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'Bad' Business for Bruckheimer's Latest as 'Sum' Stays on Top

by Brandon Gray
June 10, 2002

Ever notice in sports when announcers John Madden or Marv Albert praise the star player, then that star player either fumbles the ball or gets denied mid-dunk on the very next play? Well, that sort of thing happens at the box office as well.

Coming off a 20 year winning streak and getting props for it from the box office pundits, uber-producer Jerry Bruckheimer has landed what could be his first major bomb with his latest picture Bad Company.

Though it beat Disney's estimate by $548,000, the odd couple pairing of Anthony Hopkins and Chris Rock could only muster $11,007,367 from 2,944 theaters over the weekend, bowing in fourth place. That's less than half of the $25 million openings that Bruckheimer's early June action pictures The Rock, Con Air and Gone in 60 Seconds averaged in the past.

Breaking the weekend down, the action-comedy scored $3,890,040 on Friday, was flat at $3,894,422 on Saturday, and then dipped 17.2% to $3,222,905 on Sunday. The audience skewed slightly male at 58%, and most patrons were under the age of 35.

"This is going to be a disaster," Hopkins prophetically uttered in the ads for the picture.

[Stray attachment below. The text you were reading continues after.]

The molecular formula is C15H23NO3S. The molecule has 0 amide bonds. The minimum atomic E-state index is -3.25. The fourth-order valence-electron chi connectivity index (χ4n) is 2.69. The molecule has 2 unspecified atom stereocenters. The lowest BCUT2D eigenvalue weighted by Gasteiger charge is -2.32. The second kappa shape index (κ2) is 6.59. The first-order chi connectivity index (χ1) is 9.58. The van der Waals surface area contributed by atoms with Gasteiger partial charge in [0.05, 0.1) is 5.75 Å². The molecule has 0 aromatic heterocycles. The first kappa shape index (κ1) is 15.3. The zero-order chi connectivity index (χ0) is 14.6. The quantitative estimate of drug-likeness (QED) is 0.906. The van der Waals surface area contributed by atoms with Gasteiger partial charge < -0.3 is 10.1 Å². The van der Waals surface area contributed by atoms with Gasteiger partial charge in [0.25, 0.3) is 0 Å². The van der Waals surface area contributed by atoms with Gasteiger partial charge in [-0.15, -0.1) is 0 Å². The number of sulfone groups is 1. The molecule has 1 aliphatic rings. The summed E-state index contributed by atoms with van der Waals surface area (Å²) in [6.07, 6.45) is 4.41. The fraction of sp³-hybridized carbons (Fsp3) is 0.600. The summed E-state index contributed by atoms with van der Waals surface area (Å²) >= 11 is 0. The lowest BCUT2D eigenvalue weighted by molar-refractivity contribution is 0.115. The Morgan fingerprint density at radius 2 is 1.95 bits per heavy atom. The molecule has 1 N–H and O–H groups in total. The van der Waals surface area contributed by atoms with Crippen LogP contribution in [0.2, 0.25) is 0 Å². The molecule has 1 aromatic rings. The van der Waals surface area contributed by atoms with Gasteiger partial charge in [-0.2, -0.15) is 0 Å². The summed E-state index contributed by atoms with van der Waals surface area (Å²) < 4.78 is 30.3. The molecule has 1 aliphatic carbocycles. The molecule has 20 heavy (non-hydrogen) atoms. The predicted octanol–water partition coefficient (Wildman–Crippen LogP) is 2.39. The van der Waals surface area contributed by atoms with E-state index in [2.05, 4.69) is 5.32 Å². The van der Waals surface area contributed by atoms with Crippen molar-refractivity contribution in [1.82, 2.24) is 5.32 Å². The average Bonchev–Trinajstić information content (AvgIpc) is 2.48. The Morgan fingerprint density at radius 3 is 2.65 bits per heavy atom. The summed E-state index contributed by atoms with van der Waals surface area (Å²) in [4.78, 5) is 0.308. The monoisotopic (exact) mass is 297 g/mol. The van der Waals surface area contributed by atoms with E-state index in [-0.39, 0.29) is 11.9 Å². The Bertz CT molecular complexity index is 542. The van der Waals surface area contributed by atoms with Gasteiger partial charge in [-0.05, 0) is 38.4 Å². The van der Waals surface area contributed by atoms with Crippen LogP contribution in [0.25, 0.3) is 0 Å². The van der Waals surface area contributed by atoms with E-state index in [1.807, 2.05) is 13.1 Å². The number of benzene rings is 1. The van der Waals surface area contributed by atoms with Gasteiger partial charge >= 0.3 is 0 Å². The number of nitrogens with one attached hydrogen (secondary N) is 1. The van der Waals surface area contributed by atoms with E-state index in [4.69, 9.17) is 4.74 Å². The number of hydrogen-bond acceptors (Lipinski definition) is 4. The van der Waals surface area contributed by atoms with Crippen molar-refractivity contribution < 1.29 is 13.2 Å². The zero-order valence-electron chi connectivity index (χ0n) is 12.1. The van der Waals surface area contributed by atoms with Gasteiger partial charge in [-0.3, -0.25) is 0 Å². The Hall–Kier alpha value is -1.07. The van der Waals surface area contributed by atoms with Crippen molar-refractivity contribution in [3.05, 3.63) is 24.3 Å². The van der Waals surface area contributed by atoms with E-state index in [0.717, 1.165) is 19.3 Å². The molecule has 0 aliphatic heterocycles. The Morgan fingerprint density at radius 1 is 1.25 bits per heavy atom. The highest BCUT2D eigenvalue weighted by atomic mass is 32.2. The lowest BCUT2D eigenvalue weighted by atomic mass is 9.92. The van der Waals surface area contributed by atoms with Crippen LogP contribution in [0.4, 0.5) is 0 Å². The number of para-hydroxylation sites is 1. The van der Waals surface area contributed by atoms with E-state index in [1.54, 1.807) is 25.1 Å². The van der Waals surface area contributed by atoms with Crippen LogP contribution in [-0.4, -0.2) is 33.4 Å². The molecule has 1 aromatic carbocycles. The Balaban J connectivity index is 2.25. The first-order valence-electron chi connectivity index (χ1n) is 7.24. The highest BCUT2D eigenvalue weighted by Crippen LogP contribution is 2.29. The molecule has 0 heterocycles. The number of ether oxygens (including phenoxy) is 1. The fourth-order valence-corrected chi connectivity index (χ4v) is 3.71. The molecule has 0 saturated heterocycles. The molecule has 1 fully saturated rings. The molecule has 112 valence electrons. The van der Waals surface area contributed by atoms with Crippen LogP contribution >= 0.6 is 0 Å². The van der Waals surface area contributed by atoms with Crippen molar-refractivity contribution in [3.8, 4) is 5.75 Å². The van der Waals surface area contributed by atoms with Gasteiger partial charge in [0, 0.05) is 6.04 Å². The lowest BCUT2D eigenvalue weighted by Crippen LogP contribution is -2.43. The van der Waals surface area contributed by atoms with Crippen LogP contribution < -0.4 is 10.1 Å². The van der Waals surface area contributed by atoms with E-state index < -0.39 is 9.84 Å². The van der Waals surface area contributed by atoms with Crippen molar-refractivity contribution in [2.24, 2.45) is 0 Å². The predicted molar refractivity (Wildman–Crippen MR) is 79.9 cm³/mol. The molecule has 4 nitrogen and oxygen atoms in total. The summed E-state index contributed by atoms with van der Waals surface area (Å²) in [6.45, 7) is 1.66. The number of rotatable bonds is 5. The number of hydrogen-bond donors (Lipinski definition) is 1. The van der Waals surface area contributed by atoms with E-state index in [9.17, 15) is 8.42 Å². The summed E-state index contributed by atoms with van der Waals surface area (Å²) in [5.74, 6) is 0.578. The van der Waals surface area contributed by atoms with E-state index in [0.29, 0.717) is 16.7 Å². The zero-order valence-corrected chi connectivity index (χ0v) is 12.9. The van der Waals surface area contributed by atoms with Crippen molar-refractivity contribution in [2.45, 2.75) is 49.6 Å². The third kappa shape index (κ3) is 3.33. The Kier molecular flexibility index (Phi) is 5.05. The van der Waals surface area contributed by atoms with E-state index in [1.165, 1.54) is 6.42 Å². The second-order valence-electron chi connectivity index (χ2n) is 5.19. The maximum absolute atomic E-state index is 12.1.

And so the curse of the movies postponed in the wake of Sept. 11 continues, following the failures of Collateral Damage and Big Trouble. Bad Company was originally scheduled as a holiday release, but was pushed back due to its plotline involving a nuclear bomb. However, Bruckheimer explained while promoting Black Hawk Down that he always felt that Bad Company was more of a summer movie anyway. So far, only the movies that were moved forward on the schedule to take advantage of the country's increased patriotism—Black Hawk Down and Behind Enemy Lines—have succeeded. The question remains whether John Woo's Windtalkers—pushed back from last November—can buck the trend next weekend when it strikes over 2,700 theaters.

The onslaught of major sporting events, including the Lennox Lewis-Mike Tyson boxing bout, the NBA finals, the Belmont Stakes, World Cup Soccer and the NHL Stanley Cup finals to name a few, may have had an impact on Bad Company's business as other male-skewing pictures took a stronger hit than their Friday grosses indicated.

The Sum of All Fears remained entrenched in the top spot with $19,230,111, $500,000 better than Paramount's estimate. Down 38%, it actually had a better second weekend hold than the 39% decline of Harrison Ford's first go at Jack Ryan in 1992's Patriot Games, despite the more front-loaded nature of the biz since then. After 10 days, Sum's sum stands at $62,314,003 and it looks like a lock to pass the $100 million mark by the end of its run.